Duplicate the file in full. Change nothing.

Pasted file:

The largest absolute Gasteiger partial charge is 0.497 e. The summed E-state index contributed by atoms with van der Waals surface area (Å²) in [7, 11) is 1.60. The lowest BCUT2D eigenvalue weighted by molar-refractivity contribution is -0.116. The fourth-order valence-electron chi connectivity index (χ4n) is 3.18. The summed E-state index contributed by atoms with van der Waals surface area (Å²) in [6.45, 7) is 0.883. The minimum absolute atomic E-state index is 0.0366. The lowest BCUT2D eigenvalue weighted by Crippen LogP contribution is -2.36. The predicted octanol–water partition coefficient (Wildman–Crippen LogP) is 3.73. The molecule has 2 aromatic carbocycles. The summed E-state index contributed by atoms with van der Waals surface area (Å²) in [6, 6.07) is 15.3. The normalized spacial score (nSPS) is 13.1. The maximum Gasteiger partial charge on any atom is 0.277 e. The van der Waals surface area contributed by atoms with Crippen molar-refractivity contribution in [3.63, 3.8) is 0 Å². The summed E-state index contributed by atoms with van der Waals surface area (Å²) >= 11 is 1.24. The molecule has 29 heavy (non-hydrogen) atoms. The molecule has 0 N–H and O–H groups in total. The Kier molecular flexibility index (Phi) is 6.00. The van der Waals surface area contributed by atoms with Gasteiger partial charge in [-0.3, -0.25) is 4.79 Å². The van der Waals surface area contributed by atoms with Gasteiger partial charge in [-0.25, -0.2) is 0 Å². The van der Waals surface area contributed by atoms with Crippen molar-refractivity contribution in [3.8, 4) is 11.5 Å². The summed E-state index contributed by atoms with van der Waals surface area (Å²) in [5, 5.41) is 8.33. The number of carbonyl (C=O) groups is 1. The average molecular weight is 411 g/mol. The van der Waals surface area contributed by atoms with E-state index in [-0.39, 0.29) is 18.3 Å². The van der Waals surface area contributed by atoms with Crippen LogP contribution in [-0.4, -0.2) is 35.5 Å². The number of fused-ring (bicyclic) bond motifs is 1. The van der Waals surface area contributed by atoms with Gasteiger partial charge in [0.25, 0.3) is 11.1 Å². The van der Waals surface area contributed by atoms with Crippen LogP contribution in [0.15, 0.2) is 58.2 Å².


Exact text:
The largest absolute Gasteiger partial charge is 0.497 e. The summed E-state index contributed by atoms with van der Waals surface area (Å²) in [7, 11) is 1.60. The lowest BCUT2D eigenvalue weighted by molar-refractivity contribution is -0.116. The fourth-order valence-electron chi connectivity index (χ4n) is 3.18. The summed E-state index contributed by atoms with van der Waals surface area (Å²) in [6.45, 7) is 0.883. The minimum absolute atomic E-state index is 0.0366. The lowest BCUT2D eigenvalue weighted by Crippen LogP contribution is -2.36. The predicted octanol–water partition coefficient (Wildman–Crippen LogP) is 3.73. The molecule has 2 aromatic carbocycles. The summed E-state index contributed by atoms with van der Waals surface area (Å²) in [6, 6.07) is 15.3. The normalized spacial score (nSPS) is 13.1. The maximum Gasteiger partial charge on any atom is 0.277 e. The van der Waals surface area contributed by atoms with Crippen molar-refractivity contribution in [3.63, 3.8) is 0 Å². The summed E-state index contributed by atoms with van der Waals surface area (Å²) >= 11 is 1.24. The molecule has 29 heavy (non-hydrogen) atoms. The molecule has 0 N–H and O–H groups in total. The Kier molecular flexibility index (Phi) is 6.00. The van der Waals surface area contributed by atoms with Gasteiger partial charge in [-0.3, -0.25) is 4.79 Å². The van der Waals surface area contributed by atoms with Gasteiger partial charge in [-0.25, -0.2) is 0 Å². The van der Waals surface area contributed by atoms with Crippen molar-refractivity contribution in [3.8, 4) is 11.5 Å². The summed E-state index contributed by atoms with van der Waals surface area (Å²) in [5, 5.41) is 8.33. The number of carbonyl (C=O) groups is 1. The average molecular weight is 411 g/mol. The van der Waals surface area contributed by atoms with E-state index in [-0.39, 0.29) is 18.3 Å². The van der Waals surface area contributed by atoms with Crippen LogP contribution in [-0.4, -0.2) is 35.5 Å². The number of fused-ring (bicyclic) bond motifs is 1. The van der Waals surface area contributed by atoms with Gasteiger partial charge in [0.25, 0.3) is 11.1 Å². The van der Waals surface area contributed by atoms with Crippen LogP contribution in [0.15, 0.2) is 58.2 Å².